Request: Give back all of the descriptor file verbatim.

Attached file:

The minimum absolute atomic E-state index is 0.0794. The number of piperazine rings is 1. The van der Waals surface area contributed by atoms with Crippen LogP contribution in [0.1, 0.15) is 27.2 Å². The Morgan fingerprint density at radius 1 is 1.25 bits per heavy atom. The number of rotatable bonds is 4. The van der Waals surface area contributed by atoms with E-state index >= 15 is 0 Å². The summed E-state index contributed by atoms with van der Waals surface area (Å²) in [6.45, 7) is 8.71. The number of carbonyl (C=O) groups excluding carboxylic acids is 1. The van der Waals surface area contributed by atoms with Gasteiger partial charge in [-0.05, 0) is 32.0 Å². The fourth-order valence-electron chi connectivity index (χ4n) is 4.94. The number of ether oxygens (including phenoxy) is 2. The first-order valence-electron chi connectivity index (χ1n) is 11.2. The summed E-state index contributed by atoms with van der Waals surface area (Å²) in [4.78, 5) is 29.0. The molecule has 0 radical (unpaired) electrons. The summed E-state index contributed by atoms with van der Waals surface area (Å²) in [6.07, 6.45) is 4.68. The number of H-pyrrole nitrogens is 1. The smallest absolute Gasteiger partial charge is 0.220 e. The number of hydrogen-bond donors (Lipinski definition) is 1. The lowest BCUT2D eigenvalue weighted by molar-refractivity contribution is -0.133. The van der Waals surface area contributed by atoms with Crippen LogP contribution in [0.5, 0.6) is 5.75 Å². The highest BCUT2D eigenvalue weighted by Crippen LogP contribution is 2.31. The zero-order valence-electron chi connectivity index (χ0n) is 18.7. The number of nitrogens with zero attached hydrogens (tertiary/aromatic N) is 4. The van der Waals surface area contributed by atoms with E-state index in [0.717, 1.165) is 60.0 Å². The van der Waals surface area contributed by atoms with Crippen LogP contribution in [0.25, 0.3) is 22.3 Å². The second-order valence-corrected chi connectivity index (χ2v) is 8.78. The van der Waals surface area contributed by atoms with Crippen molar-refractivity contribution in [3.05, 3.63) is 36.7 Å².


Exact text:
The minimum absolute atomic E-state index is 0.0794. The number of piperazine rings is 1. The van der Waals surface area contributed by atoms with Crippen LogP contribution in [0.1, 0.15) is 27.2 Å². The Morgan fingerprint density at radius 1 is 1.25 bits per heavy atom. The number of rotatable bonds is 4. The van der Waals surface area contributed by atoms with E-state index >= 15 is 0 Å². The summed E-state index contributed by atoms with van der Waals surface area (Å²) in [6.45, 7) is 8.71. The number of carbonyl (C=O) groups excluding carboxylic acids is 1. The van der Waals surface area contributed by atoms with Gasteiger partial charge in [-0.05, 0) is 32.0 Å². The fourth-order valence-electron chi connectivity index (χ4n) is 4.94. The number of ether oxygens (including phenoxy) is 2. The first-order valence-electron chi connectivity index (χ1n) is 11.2. The summed E-state index contributed by atoms with van der Waals surface area (Å²) in [4.78, 5) is 29.0. The molecule has 0 radical (unpaired) electrons. The summed E-state index contributed by atoms with van der Waals surface area (Å²) in [6.07, 6.45) is 4.68. The number of H-pyrrole nitrogens is 1. The smallest absolute Gasteiger partial charge is 0.220 e. The number of hydrogen-bond donors (Lipinski definition) is 1. The lowest BCUT2D eigenvalue weighted by molar-refractivity contribution is -0.133. The van der Waals surface area contributed by atoms with Crippen LogP contribution in [0.5, 0.6) is 5.75 Å². The highest BCUT2D eigenvalue weighted by Crippen LogP contribution is 2.31. The zero-order valence-electron chi connectivity index (χ0n) is 18.7. The number of nitrogens with zero attached hydrogens (tertiary/aromatic N) is 4. The van der Waals surface area contributed by atoms with E-state index in [0.717, 1.165) is 60.0 Å². The van der Waals surface area contributed by atoms with Crippen LogP contribution in [0.25, 0.3) is 22.3 Å². The second-order valence-corrected chi connectivity index (χ2v) is 8.78. The van der Waals surface area contributed by atoms with Crippen molar-refractivity contribution in [3.05, 3.63) is 36.7 Å².